DR Talon Garikayi’s name may not elicit immediate resonance at first mention but many Zimbabweans have in one way or the other interacted with products of his ingenuity.
He is the man who has been bringing varied solutions to challenges faced by the public sector in Zimbabwe, albeit quietly.
The ZUPCO Tap Card system, CMED’s fuel management system and the Reserve Bank of Zimbabwe’s Bureau De Change Management system bear credits to his name, among many other projects.
At 36, Dr Garikayi was on May 1 appointed Pro-Vice Chancellor in charge of Research, Innovation and Development of the Harare Institute of Technology.
This makes him one of the youngest people to ever hold the position.
“I did my primary at Gombakomba Primary School in Mutare, my secondary at Mucheke High School in Masvingo and my A-Level at Mutendi High School. I then enrolled at Chinhoyi University of Technology (CUT) for my first degree in Mechatronics,” he told The Sunday Mail in an interview.
He was among the first few who elected to study Mechatronics, which was at the time uncharted territory.
“At CUT we were the second class of Mechatronic Engineers. It was a very tough qualification, because with Mechatronics you have to cover Mechanical Engineering, Information Technology and Computer Science so it is an all-in-one qualification. For you to graduate you have to pass the four strands,” he explained.
The multidisciplinary nature of his degree would later on in life allow him to lead projects in software development, mechanical engineering and systems design with ease.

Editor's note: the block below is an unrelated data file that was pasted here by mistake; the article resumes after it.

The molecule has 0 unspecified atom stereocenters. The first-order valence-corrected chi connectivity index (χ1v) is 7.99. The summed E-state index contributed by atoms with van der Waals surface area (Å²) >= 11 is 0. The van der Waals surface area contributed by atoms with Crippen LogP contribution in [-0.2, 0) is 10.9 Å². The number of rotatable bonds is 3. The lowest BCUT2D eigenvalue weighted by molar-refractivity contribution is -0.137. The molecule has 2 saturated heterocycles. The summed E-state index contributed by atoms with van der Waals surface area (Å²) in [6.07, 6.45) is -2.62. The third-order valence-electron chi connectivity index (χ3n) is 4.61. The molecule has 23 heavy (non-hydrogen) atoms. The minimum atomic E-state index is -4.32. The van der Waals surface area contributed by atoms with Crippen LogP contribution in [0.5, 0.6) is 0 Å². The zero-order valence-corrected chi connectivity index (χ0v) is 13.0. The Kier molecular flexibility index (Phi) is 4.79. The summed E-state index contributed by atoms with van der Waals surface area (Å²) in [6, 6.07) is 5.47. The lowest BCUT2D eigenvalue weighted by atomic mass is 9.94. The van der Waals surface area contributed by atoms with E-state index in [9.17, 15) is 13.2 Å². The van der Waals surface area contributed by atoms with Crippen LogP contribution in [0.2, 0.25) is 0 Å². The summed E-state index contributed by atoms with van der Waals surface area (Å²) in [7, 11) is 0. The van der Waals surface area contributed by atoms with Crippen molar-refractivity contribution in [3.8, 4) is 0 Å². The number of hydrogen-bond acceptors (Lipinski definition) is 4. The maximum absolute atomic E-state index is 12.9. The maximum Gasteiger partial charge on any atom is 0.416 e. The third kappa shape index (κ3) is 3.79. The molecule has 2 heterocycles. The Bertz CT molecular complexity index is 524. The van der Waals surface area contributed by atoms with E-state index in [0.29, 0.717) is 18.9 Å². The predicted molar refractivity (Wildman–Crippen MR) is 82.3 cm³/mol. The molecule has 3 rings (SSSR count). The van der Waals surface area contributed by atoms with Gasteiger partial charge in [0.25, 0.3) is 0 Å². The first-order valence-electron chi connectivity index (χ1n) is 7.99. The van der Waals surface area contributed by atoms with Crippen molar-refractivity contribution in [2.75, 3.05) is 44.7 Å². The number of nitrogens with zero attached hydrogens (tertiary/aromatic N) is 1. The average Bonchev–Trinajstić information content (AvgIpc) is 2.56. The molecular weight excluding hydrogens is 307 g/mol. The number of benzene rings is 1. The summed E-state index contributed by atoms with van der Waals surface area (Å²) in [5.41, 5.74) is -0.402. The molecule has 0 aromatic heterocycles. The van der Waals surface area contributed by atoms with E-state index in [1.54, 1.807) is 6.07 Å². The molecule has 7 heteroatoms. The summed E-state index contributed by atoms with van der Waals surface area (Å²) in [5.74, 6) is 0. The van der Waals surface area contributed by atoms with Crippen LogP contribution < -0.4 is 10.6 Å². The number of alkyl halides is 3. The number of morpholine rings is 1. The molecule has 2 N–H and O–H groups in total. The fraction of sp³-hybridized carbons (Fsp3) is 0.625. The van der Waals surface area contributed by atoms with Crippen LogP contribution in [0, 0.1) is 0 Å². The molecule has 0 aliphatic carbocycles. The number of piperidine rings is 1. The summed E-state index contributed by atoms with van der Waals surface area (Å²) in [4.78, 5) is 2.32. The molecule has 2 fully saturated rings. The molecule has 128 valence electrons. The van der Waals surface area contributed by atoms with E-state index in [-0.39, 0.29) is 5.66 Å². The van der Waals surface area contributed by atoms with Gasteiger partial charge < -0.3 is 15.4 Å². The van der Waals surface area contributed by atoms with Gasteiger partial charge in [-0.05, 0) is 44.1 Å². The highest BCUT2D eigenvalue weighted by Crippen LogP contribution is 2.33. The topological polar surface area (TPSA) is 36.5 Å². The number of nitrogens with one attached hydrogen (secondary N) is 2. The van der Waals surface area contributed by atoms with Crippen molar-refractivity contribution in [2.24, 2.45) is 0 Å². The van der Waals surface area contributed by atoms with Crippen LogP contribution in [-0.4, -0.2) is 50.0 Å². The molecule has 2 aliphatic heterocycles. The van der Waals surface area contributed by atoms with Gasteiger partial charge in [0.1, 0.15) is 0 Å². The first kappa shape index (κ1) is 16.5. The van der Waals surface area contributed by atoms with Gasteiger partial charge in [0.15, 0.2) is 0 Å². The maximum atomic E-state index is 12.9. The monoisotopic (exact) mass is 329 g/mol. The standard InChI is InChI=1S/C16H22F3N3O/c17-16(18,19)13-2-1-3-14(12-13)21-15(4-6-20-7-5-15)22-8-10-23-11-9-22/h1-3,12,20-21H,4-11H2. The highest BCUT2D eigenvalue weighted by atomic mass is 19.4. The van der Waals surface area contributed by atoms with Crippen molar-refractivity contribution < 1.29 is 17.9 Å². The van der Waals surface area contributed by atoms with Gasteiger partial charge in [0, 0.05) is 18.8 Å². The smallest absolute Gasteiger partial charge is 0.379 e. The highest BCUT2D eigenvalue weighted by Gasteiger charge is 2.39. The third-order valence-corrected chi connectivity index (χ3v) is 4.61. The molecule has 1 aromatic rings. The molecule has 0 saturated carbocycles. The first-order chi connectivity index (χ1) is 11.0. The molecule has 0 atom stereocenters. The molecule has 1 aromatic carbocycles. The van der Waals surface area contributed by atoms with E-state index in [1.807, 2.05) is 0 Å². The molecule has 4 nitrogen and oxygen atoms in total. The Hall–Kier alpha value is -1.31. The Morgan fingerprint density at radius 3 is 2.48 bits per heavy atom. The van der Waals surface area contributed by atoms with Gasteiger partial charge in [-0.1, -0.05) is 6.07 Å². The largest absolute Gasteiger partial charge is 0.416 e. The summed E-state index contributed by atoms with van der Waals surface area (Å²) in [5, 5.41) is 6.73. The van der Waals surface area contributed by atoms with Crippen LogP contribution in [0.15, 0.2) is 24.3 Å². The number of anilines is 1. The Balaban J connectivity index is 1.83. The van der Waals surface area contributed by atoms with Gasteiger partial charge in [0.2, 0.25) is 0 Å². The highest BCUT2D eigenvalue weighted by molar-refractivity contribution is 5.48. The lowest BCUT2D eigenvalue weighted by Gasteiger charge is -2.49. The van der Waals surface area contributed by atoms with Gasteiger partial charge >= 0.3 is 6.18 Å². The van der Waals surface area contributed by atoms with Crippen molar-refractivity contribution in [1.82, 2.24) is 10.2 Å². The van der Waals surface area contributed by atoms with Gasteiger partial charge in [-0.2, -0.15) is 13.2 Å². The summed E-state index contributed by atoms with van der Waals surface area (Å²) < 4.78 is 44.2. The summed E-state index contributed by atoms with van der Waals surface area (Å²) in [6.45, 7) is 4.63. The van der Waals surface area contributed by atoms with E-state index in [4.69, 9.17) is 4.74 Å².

Dr Garikayi proceeded to the National University of Science and Technology (NUST), where he graduated with a Masters in Manufacturing Engineering from NUST in 2012.
He enrolled for his Mechatronics PhD at Stellenbosch University in 2015, which he completed in three years.
Despite paying priority to academic progression, Dr Garikayi did not negate the practical aspect of his profession.
“I worked at Steelmakers (Masvingo), starting as an apprentice, but by the time I left I was the automation manager. The major project I worked on there was the automated continuous casting system building and installation to which I was a Senior Automation Engineer responsible for design, installation and commissioning. The project was meant to increase efficiency and it achieved that,” said Dr Garikayi.
From 2010 to 2013, he lectured at Chinhoyi University of Technology (CUT), before leaving to work for Ford South Africa.
“At Ford Motor Industry in Pretoria, I was the Robotic Engineer, a role which allowed me to do my PhD contact training under Stellenbosch University. I oversaw the installation of the first painting robotic line in 2017 as well as the design and development of an automated heating system for painted cars,” said Dr Garikayi.
Between 2017 and 2018, he was a research fellow at the Hassel Platter Institute as a PhD Research Fellow under Stellenbosch University.
After completing his PhD in 2017, Dr Garikayi had an epiphany which saw him pack his bags for home.
“I looked at the work I had done, as a consultant and an employee and realised that I was expending my energy building other people’s countries yet my home could use my intellect,” he said.
He successfully applied for a job as Harare Institute of Technology’s Director responsible for Technology Transfer, Licensing and Commercialisation.
This meant that he was in charge of ensuring that the university, which primarily focuses on technology, earns some money from the knowledge it creates.